It’s an old concept in migraine management that’s been given a new name in recent years: layering. “Conceptually, it’s nothing new,” said Jay Joshi, MD, DABA, DABA-PM, FABA-PM, CEO and medical director of National Pain Centers in Illinois. “This is how proper pain management really has been delivered for years, decades. This is natural thinking,” he explained. Clinicians do it all the time with blood pressure and diabetes medicines, pointed out Dr. Joshi.
Recently, the available options for layering migraine care have expanded, especially with the approval of several calcitonin gene-related peptide (CGRP) monoclonal antibodies (mAbs). When CGRPs were approved, Dr. Joshi said, his offices were already offering onabotulinumtoxin-A (Botox), other pain medications, physical therapy, and other treatments. So adding the CGRPs, when indicated, was a natural next step. And ‘’when the CGRPs worked well, we could withdraw some other [medications],” he said.
While the concept of layering has been practiced for years, the array of ever-changing treatments can make treatment decisions difficult. As new treatments come out, ‘’It’s difficult to know how to use them in clinical practice,” said Matthew Robbins, MD, FAAN, FAHS, neurology residence program director and associate professor of neurology at Weill Cornell Medicine New York Presbyterian Hospital.
To help guide clinicians, the American Headache Society published a consensus statement in 2021.² The information in it, which Dr. Robbins coauthored, is not meant to serve as a practice guideline but rather of stepping stone to future guidelines. It addressed migraine treatments recently introduced.
Although experts await more detailed studies on the newer treatments, some reports are pointing to their value and providing valuable information.
Today, because of the arrival of many new treatments, “we are able to make combination treatments work,” said Andrew M. Blumenfeld, MD, FAAN, FAHS, director of the Los Angeles Headache Center. Layering is crucial, he said, to get to what he terms “migraine freedom.” For different patients, he said, that means different things. “It doesn’t necessarily mean having no migraine; it may mean the freedom from enough pain to [be able to] go to work.”
With his colleagues, Dr. Blumenfeld published a retrospective, longitudinal chart review of 257 adults with chronic migraine (mean age 50, 82% women). All had previously been treated with medications such as topiramate (Topamax) and not obtained sufficient relief. They reported on the effects of placing the patients on onabotulinumtoxin-A (Botox) and then adding a CGRP.⁴
In addition, 45.1% of those patients had clinically meaningful improvement in migraine-related disability, defined as a 5 point or higher reduction in the MIDAS score (a questionnaire that measures how migraine affects a patient’s life) after 6 months.⁴
Adverse events occurred in 28% of patients, most often constipation, reported by 9%. No new safety signals were identified.⁴
When the layering worked, he often heard from patients that it changed their lives. The intensity of the headaches also reduced, he said.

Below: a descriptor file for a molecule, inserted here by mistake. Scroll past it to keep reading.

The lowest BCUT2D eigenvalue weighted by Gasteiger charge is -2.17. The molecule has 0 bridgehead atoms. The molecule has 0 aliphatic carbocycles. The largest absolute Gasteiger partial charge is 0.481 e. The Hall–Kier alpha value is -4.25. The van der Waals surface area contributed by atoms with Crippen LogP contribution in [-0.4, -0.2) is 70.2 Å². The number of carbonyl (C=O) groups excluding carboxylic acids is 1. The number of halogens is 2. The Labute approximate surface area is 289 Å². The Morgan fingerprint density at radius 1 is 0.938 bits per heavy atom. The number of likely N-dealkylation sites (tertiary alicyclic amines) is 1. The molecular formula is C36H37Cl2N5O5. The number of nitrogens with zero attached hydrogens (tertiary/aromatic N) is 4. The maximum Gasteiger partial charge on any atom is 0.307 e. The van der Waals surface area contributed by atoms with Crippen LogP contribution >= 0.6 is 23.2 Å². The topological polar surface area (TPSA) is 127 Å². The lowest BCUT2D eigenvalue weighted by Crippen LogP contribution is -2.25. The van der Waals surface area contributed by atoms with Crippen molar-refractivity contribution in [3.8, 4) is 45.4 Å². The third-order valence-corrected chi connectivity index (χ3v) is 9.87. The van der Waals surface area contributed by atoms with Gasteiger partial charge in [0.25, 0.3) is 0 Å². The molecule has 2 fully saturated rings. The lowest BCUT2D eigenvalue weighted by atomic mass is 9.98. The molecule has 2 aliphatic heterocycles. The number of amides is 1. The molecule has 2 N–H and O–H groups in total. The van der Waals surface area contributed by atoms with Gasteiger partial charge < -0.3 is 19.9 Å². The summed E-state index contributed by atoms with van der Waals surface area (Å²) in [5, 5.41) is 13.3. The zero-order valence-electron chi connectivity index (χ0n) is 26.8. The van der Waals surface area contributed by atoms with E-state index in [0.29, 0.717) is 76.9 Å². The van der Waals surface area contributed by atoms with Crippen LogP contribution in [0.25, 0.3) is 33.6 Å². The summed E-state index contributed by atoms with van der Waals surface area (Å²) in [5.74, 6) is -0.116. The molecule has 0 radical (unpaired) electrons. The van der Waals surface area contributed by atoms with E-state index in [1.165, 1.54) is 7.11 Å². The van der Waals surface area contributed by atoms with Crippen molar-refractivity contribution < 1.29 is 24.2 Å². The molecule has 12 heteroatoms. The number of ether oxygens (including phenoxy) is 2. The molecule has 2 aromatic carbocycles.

In some cases, Dr. Blumenfeld said, he adds on a CGRP inhibitor such as rimegepant (Nurtec) to produce even more relief, reducing headache days per month further.
Despite the promises of adding new or different therapies onto existing, barriers and obstacles exist, experts agree.
“We’re bound by what the insurance company will allow,” Dr. Blumenfeld said. Some are allowing coverage of Botox and CGRP mAbs. It’s still only a handful, he said, but some companies have realized that ‘’it’s probably cheaper to pay for these drugs than pay for ER costs [when patients don’t get enough relief from covered medications].”
Prices without insurance vary, but a monthly supply of many of the CGRP inhibitors costs around $800.⁵
For clinicians, such as those in primary care, who do not see headache in patients as often as do headache specialists, Dr. Blumenfeld had some practical advice. If clinicians are diagnosing a lot of tension headache, they are likely missing diagnoses of migraine.
As promising as some of the new and existing treatments are, he said, one fact remains sadly true: “We can control the disease with these medications, but we cannot cure it. But if we don’t control it, it will get worse.”
- FDA: New drug class employs novel mechanism for migraine treatment and prevention. January 29, 2019. Available at: www.fda.gov/drugs/news-events-human-drugs/new-drug-class-employs-novel-mechanism-migraine-treatment-and-prevention Accessed April 16, 2023.
- Ailani J, Burch RC, Robbins MS; Board of Directors of the American Headache Society. The American Headache Society Consensus Statement: Update on integrating new migraine treatments into clinical practice. Headache. 2021;61(7):1021-1039. doi:10.1111/head.14153
- Sacco S, Lampl C, Amin FM, et al. European Headache Federation (EHF) consensus on the definition of effective treatment of a migraine attack and of triptan failure. J Headache Pain. 2022;23(1):133. Published 2022 Oct 12. doi:10.1186/s10194-022-01502-z
- Blumenfeld AM, Frishberg BM, Schim JD, et al. Real-world evidence for control of chronic migraine patients receiving CGRP monoclonal antibody therapy added to onabotulinumtoxinA: A retrospective chart review. Pain Ther. 2021;10(2):809-826. doi:10.1007/s40122-021-00264-x
- Shaffer C. CGRP inhibitors: uses, common brands, and safety info. April 5, 2022. SingleCare.com